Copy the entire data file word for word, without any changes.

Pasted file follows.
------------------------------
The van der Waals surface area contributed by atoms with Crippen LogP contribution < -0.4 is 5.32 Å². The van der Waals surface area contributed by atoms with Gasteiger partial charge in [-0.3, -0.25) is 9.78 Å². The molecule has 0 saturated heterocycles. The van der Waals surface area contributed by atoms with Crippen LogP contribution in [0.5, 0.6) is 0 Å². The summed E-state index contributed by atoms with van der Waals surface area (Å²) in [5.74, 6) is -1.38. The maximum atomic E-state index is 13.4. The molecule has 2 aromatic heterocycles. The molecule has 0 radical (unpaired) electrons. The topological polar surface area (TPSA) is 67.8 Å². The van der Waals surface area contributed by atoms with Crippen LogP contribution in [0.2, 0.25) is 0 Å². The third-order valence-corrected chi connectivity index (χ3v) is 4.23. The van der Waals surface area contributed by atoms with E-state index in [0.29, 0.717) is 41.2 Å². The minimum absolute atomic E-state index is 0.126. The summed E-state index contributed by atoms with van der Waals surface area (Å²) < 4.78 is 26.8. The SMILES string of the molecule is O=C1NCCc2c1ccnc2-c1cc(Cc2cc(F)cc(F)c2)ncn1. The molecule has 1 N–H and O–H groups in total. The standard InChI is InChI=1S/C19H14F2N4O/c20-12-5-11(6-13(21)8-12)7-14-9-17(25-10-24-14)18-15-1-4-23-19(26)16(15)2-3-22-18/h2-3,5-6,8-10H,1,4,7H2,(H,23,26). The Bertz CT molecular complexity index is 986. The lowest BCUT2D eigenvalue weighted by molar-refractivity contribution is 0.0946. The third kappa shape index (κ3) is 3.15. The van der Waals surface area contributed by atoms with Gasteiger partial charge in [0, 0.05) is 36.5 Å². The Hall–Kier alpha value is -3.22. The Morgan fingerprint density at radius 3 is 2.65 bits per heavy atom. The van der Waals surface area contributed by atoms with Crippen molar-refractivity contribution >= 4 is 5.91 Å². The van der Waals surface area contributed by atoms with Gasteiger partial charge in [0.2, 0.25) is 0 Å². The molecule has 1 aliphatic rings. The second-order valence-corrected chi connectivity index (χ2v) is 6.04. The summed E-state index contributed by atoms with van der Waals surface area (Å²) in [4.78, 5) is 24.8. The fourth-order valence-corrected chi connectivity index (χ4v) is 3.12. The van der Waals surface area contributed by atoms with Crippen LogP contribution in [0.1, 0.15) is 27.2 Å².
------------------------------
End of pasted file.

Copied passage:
The van der Waals surface area contributed by atoms with Crippen LogP contribution < -0.4 is 5.32 Å². The van der Waals surface area contributed by atoms with Gasteiger partial charge in [-0.3, -0.25) is 9.78 Å². The molecule has 0 saturated heterocycles. The van der Waals surface area contributed by atoms with Crippen LogP contribution in [0.5, 0.6) is 0 Å². The summed E-state index contributed by atoms with van der Waals surface area (Å²) in [5.74, 6) is -1.38. The maximum atomic E-state index is 13.4. The molecule has 2 aromatic heterocycles. The molecule has 0 radical (unpaired) electrons. The topological polar surface area (TPSA) is 67.8 Å². The van der Waals surface area contributed by atoms with Crippen LogP contribution in [0.2, 0.25) is 0 Å². The third-order valence-corrected chi connectivity index (χ3v) is 4.23. The van der Waals surface area contributed by atoms with E-state index in [0.29, 0.717) is 41.2 Å². The minimum absolute atomic E-state index is 0.126. The summed E-state index contributed by atoms with van der Waals surface area (Å²) < 4.78 is 26.8. The SMILES string of the molecule is O=C1NCCc2c1ccnc2-c1cc(Cc2cc(F)cc(F)c2)ncn1. The molecule has 1 N–H and O–H groups in total. The standard InChI is InChI=1S/C19H14F2N4O/c20-12-5-11(6-13(21)8-12)7-14-9-17(25-10-24-14)18-15-1-4-23-19(26)16(15)2-3-22-18/h2-3,5-6,8-10H,1,4,7H2,(H,23,26). The Bertz CT molecular complexity index is 986. The lowest BCUT2D eigenvalue weighted by molar-refractivity contribution is 0.0946. The third kappa shape index (κ3) is 3.15. The van der Waals surface area contributed by atoms with Gasteiger partial charge in [0, 0.05) is 36.5 Å². The Hall–Kier alpha value is -3.22. The Morgan fingerprint density at radius 3 is 2.65 bits per heavy atom. The van der Waals surface area contributed by atoms with Crippen molar-refractivity contribution >= 4 is 5.91 Å². The van der Waals surface area contributed by atoms with Gasteiger partial charge in [0.2, 0.25) is 0 Å². The molecule has 1 aliphatic rings. The second-order valence-corrected chi connectivity index (χ2v) is 6.04. The summed E-state index contributed by atoms with van der Waals surface area (Å²) in [4.78, 5) is 24.8. The fourth-order valence-corrected chi connectivity index (χ4v) is 3.12. The van der Waals surface area contributed by atoms with Crippen LogP contribution in [0.1, 0.15) is 27.2 Å².